Say Goodbye to Free Estimates
“Click here for your free estimate.” Is this phrase on your website? Are you one of the thousands of remodelers that use this promotion to generate inquiries?
If you are doing it as a purposeful marketing tactic, then more power to you.
But if you hate driving around giving free estimates and think you don’t have a choice, then this PowerTip is for you.
Your time is far too valuable to waste.
When I suggest remodelers charge for estimates, there’s typically two responses I get:
- “If I charged for estimates I’d lose 70% of my leads.”
- “All my competitors give free estimates, so I have to, too.”
First, let’s address the “I’d lose leads” concern and take a good look at the numbers.
Now, we both know that providing an accurate price for a project can take hours, depending on the size and scope. But, to prove a point, let’s say you can knock it out in 45 minutes.
So, for ten leads you’ll spend 7 1/2 hours estimating. Of course, you don’t email the price (right??), so let’s add in a 30 minute round trip (you’re lucky, all 10 leads are in your backyard).
Plus there’s the 30 minutes to present the estimate. Again, I’m being very conservative here.
In all, you have just spent 17 1/2 hours of your week on free work!
If you’re a regular PowerTips reader, you know that we expect you to work no more than 48 hours per week. But let’s say you work 60 (after all, you have a lot of free estimates to get out), that means you have just spent 30% of your week on free estimates.
On the flipside, assume you had charged for estimates and, as a result, only 3 of the ten leads stuck with you. Even if you now spend 3 hours (instead of 45 minutes) on the estimates, you would have spent 30% less time, and you generated revenue!
And don’t forget, your close rate should now skyrocket. These three leads have already spent money with you, so the likelihood of them “wasting” that investment and starting over with someone else is very low.
But all my competitors offer free estimates
This is by far the most common argument I hear when remodelers defend their free estimate policy.
So I called your mother this morning and when I told her your reasoning she said “if all your friends jumped off a bridge would you do it too?”
Seriously though, I have two thoughts on this.
First, the core element of any marketing strategy is to differentiate yourself. Doing everything your competitors are doing breaks the single most fundamental law of marketing.
Secondly, charging for estimates when your competitors provide them for free naturally moves the conversation to self-adulation.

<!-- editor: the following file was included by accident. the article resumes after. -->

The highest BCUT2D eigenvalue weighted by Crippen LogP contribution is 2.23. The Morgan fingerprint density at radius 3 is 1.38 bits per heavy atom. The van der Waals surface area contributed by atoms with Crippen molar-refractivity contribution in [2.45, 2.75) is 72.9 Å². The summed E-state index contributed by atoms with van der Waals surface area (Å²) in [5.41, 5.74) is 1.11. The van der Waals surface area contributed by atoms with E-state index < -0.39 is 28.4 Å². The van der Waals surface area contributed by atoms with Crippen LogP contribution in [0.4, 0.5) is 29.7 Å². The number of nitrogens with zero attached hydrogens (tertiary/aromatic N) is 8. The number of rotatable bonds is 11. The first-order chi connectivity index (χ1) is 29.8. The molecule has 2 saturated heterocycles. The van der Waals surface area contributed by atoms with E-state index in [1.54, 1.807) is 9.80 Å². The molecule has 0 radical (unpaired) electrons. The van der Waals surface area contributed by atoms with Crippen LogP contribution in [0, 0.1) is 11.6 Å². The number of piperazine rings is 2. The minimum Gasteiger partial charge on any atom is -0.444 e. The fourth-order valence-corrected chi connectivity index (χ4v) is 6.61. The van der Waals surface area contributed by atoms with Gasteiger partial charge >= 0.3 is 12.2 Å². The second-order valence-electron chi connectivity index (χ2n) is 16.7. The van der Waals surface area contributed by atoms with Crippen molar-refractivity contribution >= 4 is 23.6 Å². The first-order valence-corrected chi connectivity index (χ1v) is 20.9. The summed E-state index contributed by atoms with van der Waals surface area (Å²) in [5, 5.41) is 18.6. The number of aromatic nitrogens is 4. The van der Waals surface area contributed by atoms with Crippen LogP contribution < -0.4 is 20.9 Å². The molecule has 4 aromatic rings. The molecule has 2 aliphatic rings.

Think about it, the prospect calls your office about a project and when you mention the price to come out, s/he will inevitably say:
You want to charge me for an estimate? Your competitors are coming out for free! Why would you charge me?
And there it is. An invitation by the prospect to tell them what makes you great.
Still not buying it?
Although I could list dozens upon dozens of remodelers in the US and Canada that charge for estimates (just off the top of my head), I will always have a handful naysayers. “It’s impossible in my area,” they’ll say.
For the doubters who won’t break, let me offer an alternative: differentiate estimates from proposals. You can keep the free estimate button on your website because you are now charging for proposals.
/ˈestəˌmāt/ an approximate calculation or judgment of the value, number, quantity, or extent of something.
The key words in the definition are approximate and judgement. You can and should give an estimate over the phone. It’s a pre-qualification tool.
It’s easy. Once you’ve received the description of the project you say, “Okay Mr. Jones, based on what you’ve told me you can expect the project to come in between $100,000 and $160,000.”
There you go. You’ve just provided a free estimate.
Assuming they are still on the phone and didn’t gasp, scream or pass out, you can now offer to give them a full-blown proposal for $X, which will be “deducted” (optionally) from the project price if they choose you.
What about you?
Do you charge for estimates (or proposals)? If not, do you think you could never do so? Do you think I’m out of my mind? I’d love to hear from you. Please share in the comments below!